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Flour bleaching agent

Flour bleaching agent is a food additive added to flour in order to make it appear whiter (freshly milled flour is yellowish) and to oxidize the surfaces of the flour grains and help with developing of gluten.

Usual bleaching agents are:

Use of chlorine, bromates, and peroxides is not allowed in the European Union.

Flours treated with bleaches and improving agents generally show higher loaf volume and finer grain. However, people with very sensitive palates can detect a slight bitter aftertaste.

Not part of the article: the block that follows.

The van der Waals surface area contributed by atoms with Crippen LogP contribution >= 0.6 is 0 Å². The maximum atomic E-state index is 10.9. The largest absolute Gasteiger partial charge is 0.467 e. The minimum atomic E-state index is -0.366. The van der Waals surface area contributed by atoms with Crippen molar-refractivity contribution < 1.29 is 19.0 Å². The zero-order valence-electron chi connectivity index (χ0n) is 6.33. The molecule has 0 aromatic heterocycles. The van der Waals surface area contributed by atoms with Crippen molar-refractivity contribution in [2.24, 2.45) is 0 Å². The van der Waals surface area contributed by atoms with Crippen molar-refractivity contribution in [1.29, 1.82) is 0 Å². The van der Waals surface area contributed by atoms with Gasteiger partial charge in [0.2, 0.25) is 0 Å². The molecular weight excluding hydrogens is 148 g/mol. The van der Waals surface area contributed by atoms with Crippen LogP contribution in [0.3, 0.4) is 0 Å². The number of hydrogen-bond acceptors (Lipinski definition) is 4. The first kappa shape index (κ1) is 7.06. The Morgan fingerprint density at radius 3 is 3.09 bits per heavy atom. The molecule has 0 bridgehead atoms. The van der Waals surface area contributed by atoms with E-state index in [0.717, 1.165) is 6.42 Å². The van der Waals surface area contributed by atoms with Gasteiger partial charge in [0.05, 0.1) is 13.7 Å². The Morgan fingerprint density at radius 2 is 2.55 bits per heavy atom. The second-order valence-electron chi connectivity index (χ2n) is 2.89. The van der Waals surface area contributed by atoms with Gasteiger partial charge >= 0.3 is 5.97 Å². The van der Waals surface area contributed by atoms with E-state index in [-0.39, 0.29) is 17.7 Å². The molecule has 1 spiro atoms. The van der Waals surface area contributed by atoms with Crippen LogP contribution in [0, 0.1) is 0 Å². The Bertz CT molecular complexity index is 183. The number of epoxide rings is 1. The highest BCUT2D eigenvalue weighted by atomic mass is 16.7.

Chlorinated cake flour improves the structure forming capacity, allowing the use of dough formulas with lower proportions of flour and higher proportions of sugar. In biscuit manufacturing, chlorination of flour is used to control the spread – treated flour reduces the spread and provides a tighter surface. The changes of functional properties of the flour proteins are likely to be caused by their oxidation.

See also: flour treatment agents
This article is licensed under the GNU Free Documentation License. It uses material from the Wikipedia article "Flour_bleaching_agent". A list of authors is available in Wikipedia.
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